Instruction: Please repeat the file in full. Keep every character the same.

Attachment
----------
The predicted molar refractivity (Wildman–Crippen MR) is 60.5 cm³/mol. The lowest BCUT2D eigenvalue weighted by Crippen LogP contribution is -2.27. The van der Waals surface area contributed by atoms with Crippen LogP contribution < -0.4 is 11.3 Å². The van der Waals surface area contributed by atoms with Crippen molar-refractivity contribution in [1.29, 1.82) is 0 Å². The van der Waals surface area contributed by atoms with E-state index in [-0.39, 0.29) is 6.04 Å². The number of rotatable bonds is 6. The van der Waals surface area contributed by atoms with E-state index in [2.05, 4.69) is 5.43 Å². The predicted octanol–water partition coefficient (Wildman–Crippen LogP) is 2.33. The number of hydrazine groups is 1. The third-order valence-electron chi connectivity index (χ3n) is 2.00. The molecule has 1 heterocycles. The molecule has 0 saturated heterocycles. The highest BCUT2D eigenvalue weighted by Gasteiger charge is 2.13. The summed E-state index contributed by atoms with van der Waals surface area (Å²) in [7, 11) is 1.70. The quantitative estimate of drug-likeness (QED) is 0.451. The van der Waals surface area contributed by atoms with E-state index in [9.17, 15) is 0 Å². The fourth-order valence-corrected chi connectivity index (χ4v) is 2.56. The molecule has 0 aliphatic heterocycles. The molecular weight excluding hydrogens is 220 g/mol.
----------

The predicted molar refractivity (Wildman–Crippen MR) is 60.5 cm³/mol. The lowest BCUT2D eigenvalue weighted by Crippen LogP contribution is -2.27. The van der Waals surface area contributed by atoms with Crippen LogP contribution < -0.4 is 11.3 Å². The van der Waals surface area contributed by atoms with Crippen molar-refractivity contribution in [1.29, 1.82) is 0 Å². The van der Waals surface area contributed by atoms with E-state index in [-0.39, 0.29) is 6.04 Å². The number of rotatable bonds is 6. The van der Waals surface area contributed by atoms with E-state index in [2.05, 4.69) is 5.43 Å². The predicted octanol–water partition coefficient (Wildman–Crippen LogP) is 2.33. The number of hydrazine groups is 1. The third-order valence-electron chi connectivity index (χ3n) is 2.00. The molecule has 1 heterocycles. The molecule has 0 saturated heterocycles. The highest BCUT2D eigenvalue weighted by Gasteiger charge is 2.13. The summed E-state index contributed by atoms with van der Waals surface area (Å²) in [7, 11) is 1.70. The quantitative estimate of drug-likeness (QED) is 0.451. The van der Waals surface area contributed by atoms with E-state index in [9.17, 15) is 0 Å². The fourth-order valence-corrected chi connectivity index (χ4v) is 2.56. The molecule has 0 aliphatic heterocycles. The molecular weight excluding hydrogens is 220 g/mol.